SAN FRANCISCO — From the moment the setlist was taped to the stage, a setlist that Charlotte Lawrence wouldn’t be able to follow, very little went according to plan for the Los Angeles singer-songwriter at her Noise Pop Music Festival show at the Swedish American Hall. But rather than immediately throw in the towel when her gear started losing power on every song, she decided to experiment.
‘Technical difficulties can be so fun,” Lawrence quipped earlier in her shortened performance, before she would realize just how big of a problem she and her band had on their hands. What started as one might expect from the pop artist, with bangers “Sleep Talking” and “Seventeen,” would end with a handful of fans and Lawrence leading a singalong because the drum microphones, keyboard and guitar refused to cooperate.
The first sign of trouble came during 2017 single “Seventeen,” when the song cut out toward the end, but on the right beat. It wasn’t immediately noticeable as as sign of things to come. But when it happened again on the next track, “Young and Reckless,” her guitarist (the star of the evening for his versatility and quick-thinking) switched out his electric instrument for an acoustic and the trio pushed ahead, switching up the set.
“This song is a little risqué; I think it’s my favorite song I’ve ever written,” Lawrence said as an introduction to “I Bet.” “It’s very synth- and piano-based. It’s never been played acoustically.”
Lawrence sounded a bit like Jewel on this one, with a lower-register voice that communicated rawness alongside the sparse acoustic strumming. Amplification was mostly restored for “Psychopath,” her collaboration with Nina Nesbitt and Sasha Sloan, but went out again for “Bloodstream,” which she and her guitarist started at just above a whisper. Fans took it upon themselves to provide backing harmony to Lawrence’s breathy singing, creating the performance’s highlight.
“I’ve never done that. Never thought I’d do it,” she said of the deconstructed arrangement. She performed the raw “Everybody Loves You” while playing piano, which was likely a pre-planned simplified arrangement. But on this night it felt richer.
Eventually, the show ended with an a cappella singalong to The Killers’ “Mr. Brightside” and “Just the Same,” for which her mic and guitar were electrified. On the former song, Charlotte Lawrence pulled a fan up on stage to help her sing, then another, and another, and another. The show had turned into a barroom singalong, and to her credit, the majority of the room had remained engaged and singing to the very end.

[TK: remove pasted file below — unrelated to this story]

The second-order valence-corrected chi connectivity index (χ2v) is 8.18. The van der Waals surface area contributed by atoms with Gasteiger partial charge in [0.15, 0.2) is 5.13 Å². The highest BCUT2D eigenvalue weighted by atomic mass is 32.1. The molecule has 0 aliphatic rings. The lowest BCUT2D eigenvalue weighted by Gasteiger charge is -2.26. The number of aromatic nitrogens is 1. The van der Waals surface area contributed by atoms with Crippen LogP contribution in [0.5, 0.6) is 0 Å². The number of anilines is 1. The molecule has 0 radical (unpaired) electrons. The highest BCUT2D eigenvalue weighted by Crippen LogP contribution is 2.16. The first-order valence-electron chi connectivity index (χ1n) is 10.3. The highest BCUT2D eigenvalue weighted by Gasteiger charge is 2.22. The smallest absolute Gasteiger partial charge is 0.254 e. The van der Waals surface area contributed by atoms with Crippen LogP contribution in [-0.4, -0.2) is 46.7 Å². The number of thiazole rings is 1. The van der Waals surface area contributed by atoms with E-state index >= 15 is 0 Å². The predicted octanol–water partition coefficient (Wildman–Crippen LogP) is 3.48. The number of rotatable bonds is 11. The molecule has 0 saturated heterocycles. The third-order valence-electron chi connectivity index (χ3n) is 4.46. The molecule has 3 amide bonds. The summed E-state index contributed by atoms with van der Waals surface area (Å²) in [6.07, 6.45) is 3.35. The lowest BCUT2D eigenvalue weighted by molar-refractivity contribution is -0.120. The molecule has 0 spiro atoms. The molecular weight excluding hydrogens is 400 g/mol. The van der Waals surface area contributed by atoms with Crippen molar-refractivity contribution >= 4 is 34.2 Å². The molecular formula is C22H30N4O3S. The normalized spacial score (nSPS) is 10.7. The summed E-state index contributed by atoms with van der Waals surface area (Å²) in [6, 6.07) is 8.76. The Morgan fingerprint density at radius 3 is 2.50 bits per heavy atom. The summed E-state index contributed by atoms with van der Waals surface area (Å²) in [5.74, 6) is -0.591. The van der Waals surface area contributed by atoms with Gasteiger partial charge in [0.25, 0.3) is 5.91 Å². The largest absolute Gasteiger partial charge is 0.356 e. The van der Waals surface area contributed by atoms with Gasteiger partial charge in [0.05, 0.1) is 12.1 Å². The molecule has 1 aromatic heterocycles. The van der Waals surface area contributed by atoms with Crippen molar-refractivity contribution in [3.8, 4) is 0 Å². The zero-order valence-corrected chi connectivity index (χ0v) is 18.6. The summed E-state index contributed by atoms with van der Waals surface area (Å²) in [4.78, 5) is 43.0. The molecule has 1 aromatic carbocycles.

Australian singer-songwriter Meg Mac preceded the headliner in her debut San Francisco appearance. She was also backed by a guitarist, as well a a vocalist—whom she said was her younger sister. Meg Mac’s set was folkier because of the sparse instrumentation and she was at her best when harmonizing with her sister. Opener “Grace Gold” included a dry guitar tone that set the tone and fit perfectly inside the Swedish American Hall, where acoustic performances shine.
On “Maybe It’s My First Time,” she played the keyboard, which created a throwback pop feel. That transitioned into the bluesy “Never Be,” on which Meg Mac stretched out her voice, with some grit and belting. Noirish new song “Hope” was a set highlight.
“It’s about the dark side of hope; the desperate hope,” Meg Mac said as an explanation. Following “Every Lie,” from her 2015 debut EP, the trio performed the blues rocker “Ride It.” “Give Me My Name Back,” a new song, provided the emotional crux of the set. She finished up with “Roll Up Your Sleeves,” an upbeat gospel-sounding sound with a hopeful outlook. “Every thing is gonna be all right,” Meg Mac sang.
DJ Thereisnogravity opened the concert with a 40-minute set during which he spun older pop hits by the likes of Gwen Stephani and Sharkira alongside more modern hip-hop.